World Ports Climate Action Program focuses on adoption of sustainability standards for shipping
In addition to helping its 12 member ports decarbonize, the World Ports Climate Action Program (WPCAP) has contributed to the faster adoption of sustainability standards and measures in the wider shipping industry. That was the main takeaway from the 4th meeting of CEO’s and working group members of WPCAP.
The meeting focused on the work done to improve efficiency, aid the adoption of shore power, and accelerate the transition to clean shipping fuels.
Members also discussed the decarbonization of cargo-handling equipment, noting, in particular, the potential of hydrogen fuel cells as a zero-emission technology as this can deliver high performance with relatively low additional requirements for infrastructure investments.
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Large potential for global efficiency gains
Efficiency continues to be seen as low-hanging fruit for decarbonization efforts, and the significant progress made in setting standards to improve efficiency has elicited positive responses from both WPCAP members and the wider shipping community.
The WPCAP working group focused on the top efficiency measures identified in a survey among almost 600 industry experts from more than 100 countries.
Members collaborated with the IMO to calculate the CO2 impact of different efficiency measures and developed a guide and standards for ports to implement just-in-time arrivals and deliver significant fuel savings.
In addition, the members worked with the International Hydrographic Organization (IHO) and other bodies to develop a platform for sharing nautical data between ports, improve ship-berth compatibility and further improve efficiency.
Shore power adoption continues to rise
Of all the topics discussed, shore power saw perhaps the biggest change in attitude in the shipping industry in the past five years, thanks in part to the work done by different WPCAP members.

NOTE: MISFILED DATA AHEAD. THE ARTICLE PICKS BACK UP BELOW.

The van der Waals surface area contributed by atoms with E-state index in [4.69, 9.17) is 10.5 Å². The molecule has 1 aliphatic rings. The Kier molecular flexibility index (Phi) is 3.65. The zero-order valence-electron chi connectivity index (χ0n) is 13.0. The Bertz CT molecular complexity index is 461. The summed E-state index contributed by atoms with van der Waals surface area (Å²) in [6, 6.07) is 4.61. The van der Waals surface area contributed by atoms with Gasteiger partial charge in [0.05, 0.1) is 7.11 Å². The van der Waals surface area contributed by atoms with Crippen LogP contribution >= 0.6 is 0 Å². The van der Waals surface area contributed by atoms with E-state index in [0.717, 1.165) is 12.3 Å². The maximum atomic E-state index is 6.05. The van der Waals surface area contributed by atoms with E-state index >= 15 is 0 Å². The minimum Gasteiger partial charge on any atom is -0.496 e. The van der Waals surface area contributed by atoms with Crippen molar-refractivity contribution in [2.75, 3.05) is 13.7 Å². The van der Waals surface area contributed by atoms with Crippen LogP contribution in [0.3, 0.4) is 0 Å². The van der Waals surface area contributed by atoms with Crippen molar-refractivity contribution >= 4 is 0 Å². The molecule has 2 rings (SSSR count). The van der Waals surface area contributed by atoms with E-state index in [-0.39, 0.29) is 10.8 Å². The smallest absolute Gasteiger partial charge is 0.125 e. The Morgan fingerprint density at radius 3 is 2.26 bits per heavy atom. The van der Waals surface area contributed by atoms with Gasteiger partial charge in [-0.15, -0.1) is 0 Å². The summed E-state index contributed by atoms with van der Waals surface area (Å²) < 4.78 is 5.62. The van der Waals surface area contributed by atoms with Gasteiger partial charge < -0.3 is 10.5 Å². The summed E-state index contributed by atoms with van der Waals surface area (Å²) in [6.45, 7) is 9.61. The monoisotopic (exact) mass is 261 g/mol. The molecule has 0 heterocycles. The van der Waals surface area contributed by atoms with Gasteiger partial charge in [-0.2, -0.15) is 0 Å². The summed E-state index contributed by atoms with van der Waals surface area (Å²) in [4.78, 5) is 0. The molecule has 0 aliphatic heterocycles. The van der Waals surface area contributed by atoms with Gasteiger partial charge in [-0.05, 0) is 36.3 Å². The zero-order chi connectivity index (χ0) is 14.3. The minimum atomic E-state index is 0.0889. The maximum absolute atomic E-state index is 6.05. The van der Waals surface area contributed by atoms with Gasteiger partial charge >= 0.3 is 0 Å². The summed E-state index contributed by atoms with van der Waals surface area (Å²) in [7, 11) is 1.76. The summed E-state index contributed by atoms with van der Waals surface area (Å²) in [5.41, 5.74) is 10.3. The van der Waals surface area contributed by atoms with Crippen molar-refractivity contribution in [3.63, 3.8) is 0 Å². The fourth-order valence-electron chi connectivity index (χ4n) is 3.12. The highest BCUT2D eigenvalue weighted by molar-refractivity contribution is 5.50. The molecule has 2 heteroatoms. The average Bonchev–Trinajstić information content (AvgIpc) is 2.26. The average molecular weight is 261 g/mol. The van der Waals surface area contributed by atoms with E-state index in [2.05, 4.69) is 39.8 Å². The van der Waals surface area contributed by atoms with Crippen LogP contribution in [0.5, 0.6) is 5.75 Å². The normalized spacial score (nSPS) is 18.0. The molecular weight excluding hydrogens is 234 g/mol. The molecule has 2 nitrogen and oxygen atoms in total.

Jarl Schoemaker, Chair of the power-to-ship working group and Senior advisor Environmental Management at the Port of Rotterdam, noted that while shore power has been around for a long time, the roll-out was traditionally hampered by high investment costs due to low adoption rates.
To help create a breakthrough in shore power adaption, WPCAP members made an inventory of available technology and exchanged best practices, and demonstrated the benefits of collaboration which resulted in an MoU on the use of shore power for container vessels and cruise ships by 2028.
They also commissioned a joint study, which showed that even with the rise of alternative fuels from renewable sources, shore power is likely to remain the best option to reduce emissions from large vessels during berth.
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Port readiness for clean shipping fuels
The transition towards clean shipping fuels was a big topic for all WPCAP members and is expected to be the main focus of multiple initiatives in the coming years, including Green Corridor projects launched by several WPCAP members across the globe.
Barriers to the wider adoption of clean fuels include uncertainties around fuel availability, concerns about infrastructure, and the technical readiness at individual ports.
To address this, the WPCAP members group joined forces with the IAPH Clean Marine Fuels working group to develop an assessment and communications tool to align global conversations about the availability of clean fuels at ports.
"It is important for ports to be able to say to ship owners: ‘we will be ready with this fuel, at this time, and this is what you can expect from us’ – and this tool does just that", said Namrata Nadkarni, chair of the working group on sustainable marine fuels and founder of maritime consultancy Intent Communications